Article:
I've been working on what will be a multi part series on methamphetamine use and abuse on the peninsula for the past several weeks, and one of the segments I wanted to incorporate was the perspective of an addict that landed in jail. That meant going on the Inside.
On Tuesday, Scott, the Clarion's photographer and I went over to Wildwood, the medium security prison outside of Kenai to do an interview with an inmate that grew up on the peninsula and got a little too deep.
The interview went very well, and I look forward to getting that story out. The awkward part came at the end. We held the interview in a visiting room locked on both sides under the surveillance of a quiet though friendly guard. It turned out that my timing was poor, the prison was doing "count," which I assume would be what it sounds to be, when I finished.
Well, we had to sit tight in the room with the interviewee through that time. After a fairly long interview, I was pretty tired, and though I suppose I could have tried to dig at some other issues, I was pretty satisfied with what I had.
So how do you make small talk with someone on the Inside?
Let me say, it's as tough as it sounds. We talked a little bit about hunting, fishing and such, but as we got into it, I could see the longing in the interviewee's eyes to not just have to talk about it, and quickly realized it was a less than ideal subject. The weather, well, they don't call it the Inside for nothing, again, not a great subject. So instead, we mostly sat quietly, locked up for the time being.
Though the interview went well, the feeling of being locked down is one I could do without.
Ok, so experience two, getting called a tool.
The hospital, in an effort to deal with the situation, hired a professional crisis management consulting firm to assist in its recovery. They now have a very friendly PR consultant working for them. Though she doesn't actually do the direct communication, it was clear within a few seconds of sitting down with the hospital's actual PR person and their consultant, who's actually doing the talking.
A few folks at the hospital were very peeved about a story run Tuesday by my colleague Phil on the Chief of the Soldotna Police's account of the events lasts Thursday. This apparently did not match up entirely with what the hospital has found. The hospital however, has thus far released almost nothing in terms of information other than the original statements.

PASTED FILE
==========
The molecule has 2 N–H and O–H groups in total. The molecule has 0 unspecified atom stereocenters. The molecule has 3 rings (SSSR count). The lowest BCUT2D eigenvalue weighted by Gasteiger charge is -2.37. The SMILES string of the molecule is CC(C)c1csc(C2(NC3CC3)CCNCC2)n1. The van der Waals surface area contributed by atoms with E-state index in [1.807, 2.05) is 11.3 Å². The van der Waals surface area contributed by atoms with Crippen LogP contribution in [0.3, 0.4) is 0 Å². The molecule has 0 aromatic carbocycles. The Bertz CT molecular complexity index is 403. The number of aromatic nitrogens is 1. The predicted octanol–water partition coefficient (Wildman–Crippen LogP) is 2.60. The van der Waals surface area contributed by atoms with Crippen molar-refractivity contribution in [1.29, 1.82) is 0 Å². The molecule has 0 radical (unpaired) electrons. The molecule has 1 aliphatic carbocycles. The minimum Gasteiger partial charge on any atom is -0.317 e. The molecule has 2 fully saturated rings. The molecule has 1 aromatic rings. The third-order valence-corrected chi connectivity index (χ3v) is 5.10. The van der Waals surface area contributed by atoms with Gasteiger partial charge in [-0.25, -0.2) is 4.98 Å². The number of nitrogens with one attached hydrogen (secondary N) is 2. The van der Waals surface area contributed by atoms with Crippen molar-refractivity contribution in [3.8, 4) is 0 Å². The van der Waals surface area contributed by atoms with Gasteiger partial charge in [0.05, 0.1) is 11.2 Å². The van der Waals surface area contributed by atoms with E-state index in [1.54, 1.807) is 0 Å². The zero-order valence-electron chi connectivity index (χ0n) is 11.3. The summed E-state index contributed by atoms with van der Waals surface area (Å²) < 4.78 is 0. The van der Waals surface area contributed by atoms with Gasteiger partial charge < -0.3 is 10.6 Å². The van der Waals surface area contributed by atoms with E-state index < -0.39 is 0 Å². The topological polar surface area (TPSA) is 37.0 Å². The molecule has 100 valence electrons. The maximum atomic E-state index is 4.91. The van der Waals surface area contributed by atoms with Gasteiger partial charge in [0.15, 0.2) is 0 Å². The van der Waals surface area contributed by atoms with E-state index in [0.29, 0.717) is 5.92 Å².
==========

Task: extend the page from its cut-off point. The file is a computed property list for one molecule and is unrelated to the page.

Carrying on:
As a result, we are being forced to go elsewhere for information, regardless. I think, by reading the comments below the article, it's pretty clear that there's a community hungry for information, and at the rate the hospital is providing it, they're going to starve...
That being said, the hospital is adamant about letting us know that they're going to release information as expediently as possible at every opportunity they get, though little has come about, and they plan to let all employees go over any release before its submitted to the press, right, expediently...
So, with that in mind, in my very cordial visit with the hospitals PR person and the hired consultant, the consultant informed me not once, but twice, that:
"Dante, to us, you a tool, to communicate with the community."
Oh really, why thank you!
I had to work so hard to keep it together, honestly I didn't do a great job either. I don't play poker for a reason.
I realize that the word tool certainly wasn't meant in the derogatory sense, though with the pause and emphasis, I wish I'd recorded it.
Nonetheless, for someone who's getting paid the big bucks to work communications, one word here, diction. I can think of a couple alternatives and perhaps more delicately phrased ways of saying, "You're a tool."
My co-workers back at the office got a kick out of that. Mike said he was glad this consultant said what everyone was thinking anyway, haha. That's one of the best parts or working at small paper run by a bunch of smart ass cynics. No matter how bad you get trashed in the field or online, you'll always get it worse back in the office, hahaha.
Alright, did I say I can't wait for this weekend? If the suby doesn't fair too bad in her check up today I think I'll be chasing bird in a few hours, and if Prince William doesn't have a tantrum in Turny destabilizing the slopes, maybe I'll get on the fat plank and cut some lines on Saturday!
Last Saturday I hiked into the Upper Russian Lake Trail looking for birds. There's about two feet of snow. I only flushed three. The first nearly nailed me in the face, and as I went to pursue it off trail I fell waist deep in a spruce trap. The second two stayed high in the canopy and I couldn't line up a shot. The trail has at least been broken now by some back packers pulling sleds meaning it should be hot on the classic skis.
Friday I hiked up the steep Skyline trail. Warm temps turned the snow to the consistency of buttery mashed potatoes, making the footing less than ideal. Hiking with a loaded gun in such conditions in hardly amusing. Less amusing were the dog tracks from the hiker in front of me. I think 'Fido' flushed most the fowl.
This was Monday's lead art in the Clarion.
The following scenes were shot Thanksgiving. On my way to Phil's for dinner, I had to pick up some art to go with my story running the following day. The scene was a grim reminder of the events the day prior.